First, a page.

Lumping together all of the occasions where the popular vote winner didn’t get elected is Todd’s first deceit. (Do I think he knows what I am about to explain? No. I think he was seeking an excuse to justify the outrageous conduct of his party, the Democrats, and passing it along to the over-whelmingly progressive audience at MSNBC, so they would in turn put the video on Facebook and make their friends more ignorant.)
The only Presidential election in which the popular vote loser won in the Electoral College without any other substantive controversy over the results was the election of 1888, in which Republican Benjamin Harrison received approximately 90,000 popular votes fewer than Democrat Grover Cleveland, but carried the electoral college 233 to 168. Harrison’s victory was based upon two swing states, New York and Indiana, 1888’s version of Michigan, Pennsylvania and Wisconsin. Although there were rumors that somehow Harrison’s supporters had bought him votes in his home state of Indiana, which came surprisingly close to voting for Grover, they were not significant and no one seriously argued that Harrison didn’t win fair and square. To say, as Todd did, that “the same” happened in 1888 with Benjamin Harrison, is fake history. Democrats were understandably upset to lose the Presidency despite winning the popular vote, but there were no announced boycotts of Harrison’s Inauguration, no national newspapers spreading dark theories of a stolen election, no members of Congress pronouncing Harrison “illegitimate.” I’ve searched the literature, and found nothing resembling today’s efforts by Democrats to overturn the election. If anything this significant occurred, I presume it would have left a mark. Thus the truth is this: the election most closely resembling Trump’s victory produced no equivalent to Lewis’s outburst, indeed nothing close to it.
The other controversies were materially different. In a four way Presidential candidate field in 1824, Andrew Jackson, the military hero of the War of 1812, won a plurality of the popular vote (43%, about what Bill Clinton won in 1992) and the largest number of electoral votes too, with ninety-nine. John Quincy Adams, the son of the second president and President Monroe’ secretary of state, came in second in the Electoral College with eighty-four votes. However, none of the four candidates (the others were Henry Clay and William Crawford) had received a majority of votes in the Electoral College, so the House of Representatives had to choose between the top two candidates, Adams and Jackson.
Henry Clay was Speaker of the House. Oh-oh. He hated Jackson, so he cut a deal to have his political allies vote for Adams, in return for Adams naming Clay as his Secretary of State, a position that had proved to be a stepping-stone to the presidency for the previous four holders of the office.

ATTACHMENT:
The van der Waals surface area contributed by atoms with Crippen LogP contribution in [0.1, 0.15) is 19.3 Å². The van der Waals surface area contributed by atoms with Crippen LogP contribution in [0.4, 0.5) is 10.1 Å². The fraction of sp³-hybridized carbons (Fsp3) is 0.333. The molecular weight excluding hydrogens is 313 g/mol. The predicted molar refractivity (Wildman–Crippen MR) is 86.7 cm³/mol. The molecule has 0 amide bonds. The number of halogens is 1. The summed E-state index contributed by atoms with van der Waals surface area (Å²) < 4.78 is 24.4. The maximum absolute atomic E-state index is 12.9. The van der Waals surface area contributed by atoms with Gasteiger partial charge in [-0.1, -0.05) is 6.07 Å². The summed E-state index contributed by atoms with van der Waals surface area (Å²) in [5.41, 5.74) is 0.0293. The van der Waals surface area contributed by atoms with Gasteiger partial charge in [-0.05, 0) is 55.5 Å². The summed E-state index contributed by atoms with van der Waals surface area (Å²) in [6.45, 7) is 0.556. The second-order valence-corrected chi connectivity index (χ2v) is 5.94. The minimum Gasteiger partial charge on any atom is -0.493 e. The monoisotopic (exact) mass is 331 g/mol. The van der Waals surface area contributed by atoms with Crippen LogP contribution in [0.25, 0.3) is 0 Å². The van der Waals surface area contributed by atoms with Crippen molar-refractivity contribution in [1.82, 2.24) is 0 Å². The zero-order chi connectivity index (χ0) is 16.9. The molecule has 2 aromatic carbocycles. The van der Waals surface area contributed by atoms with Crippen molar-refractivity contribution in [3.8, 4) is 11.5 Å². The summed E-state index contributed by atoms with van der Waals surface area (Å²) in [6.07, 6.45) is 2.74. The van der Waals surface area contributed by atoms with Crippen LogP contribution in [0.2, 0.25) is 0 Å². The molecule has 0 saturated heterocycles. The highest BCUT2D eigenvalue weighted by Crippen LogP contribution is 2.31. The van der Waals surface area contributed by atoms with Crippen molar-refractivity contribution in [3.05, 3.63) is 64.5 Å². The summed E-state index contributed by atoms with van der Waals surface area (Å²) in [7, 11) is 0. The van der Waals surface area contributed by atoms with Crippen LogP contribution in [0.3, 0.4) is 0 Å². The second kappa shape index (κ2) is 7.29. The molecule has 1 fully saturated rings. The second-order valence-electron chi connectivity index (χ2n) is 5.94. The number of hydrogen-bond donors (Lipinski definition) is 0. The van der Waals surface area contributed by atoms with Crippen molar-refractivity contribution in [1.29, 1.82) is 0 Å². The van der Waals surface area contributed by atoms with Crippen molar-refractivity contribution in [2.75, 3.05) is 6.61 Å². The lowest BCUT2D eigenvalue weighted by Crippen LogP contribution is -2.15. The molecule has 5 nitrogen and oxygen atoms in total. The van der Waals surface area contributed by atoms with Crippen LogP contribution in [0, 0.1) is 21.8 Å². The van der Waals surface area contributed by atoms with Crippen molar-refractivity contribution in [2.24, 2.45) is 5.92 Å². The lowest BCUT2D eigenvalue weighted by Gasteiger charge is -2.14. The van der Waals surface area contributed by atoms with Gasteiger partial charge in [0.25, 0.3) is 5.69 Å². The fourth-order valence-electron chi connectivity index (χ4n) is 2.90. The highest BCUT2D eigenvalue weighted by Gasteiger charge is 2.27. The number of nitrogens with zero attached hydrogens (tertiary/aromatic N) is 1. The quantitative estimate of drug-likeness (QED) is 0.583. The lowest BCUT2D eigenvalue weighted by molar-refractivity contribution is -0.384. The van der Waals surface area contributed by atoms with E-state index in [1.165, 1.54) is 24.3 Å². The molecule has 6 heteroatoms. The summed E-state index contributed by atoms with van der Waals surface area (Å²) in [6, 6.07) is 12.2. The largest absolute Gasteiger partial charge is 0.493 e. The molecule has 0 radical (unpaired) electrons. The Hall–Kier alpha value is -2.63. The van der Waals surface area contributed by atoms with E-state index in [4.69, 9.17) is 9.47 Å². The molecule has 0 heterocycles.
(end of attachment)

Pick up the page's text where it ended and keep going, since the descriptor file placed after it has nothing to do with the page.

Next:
Jackson and his party cried foul, because it was foul: the deal was known as “The Corrupt Bargain.” Andrew Jackson in some ways was a 19th Century version of Donald Trump, and he was furious, but he didn’t try to lead a national effort to unseat Adams. He did use the deal to begin campaigning early as a populist solution to the kind of crooked crony politics that made Adams President.
A good argument could be made, then and now, that Adams’ election was NOT legitimate.
Todd similarly misrepresents the 1876 election wheeling and dealing that made Rutherford B. Hayes President despite losing the popular vote decisively to Democrat Samuel Tildon. This was a real mess: if today’s unscrupulous Democrats had been around then, we might have had another Civil War.
Tilden, who had won the unipopular vote with 4,284,020 votes to Hayes’ 4,036,572. But Tilden’s 184 electoral votes — the votes that would decide the Presidency — were still one short of a majority, while Hayes’ 165 electoral votes left him 20 votes shy. The Electoral votes of three Southern states and one Western state still had not been added to the totals. The 20 electoral votes remaining in dispute included one from Oregon and 19 from three Southern states that still retained Republican-controlled electoral boards: Florida, Louisiana, and South Carolina. The Oregon vote should have gone to Tilden and ended the contest, but the state’s GOP Governor appointed his crony as the state’s sole elector and he cast his vote for Harrison even though the Democrats had won the popular vote decisively. They also had won the vote in the three Southern states, but had done so through intimidation of black voters, violence and bribery.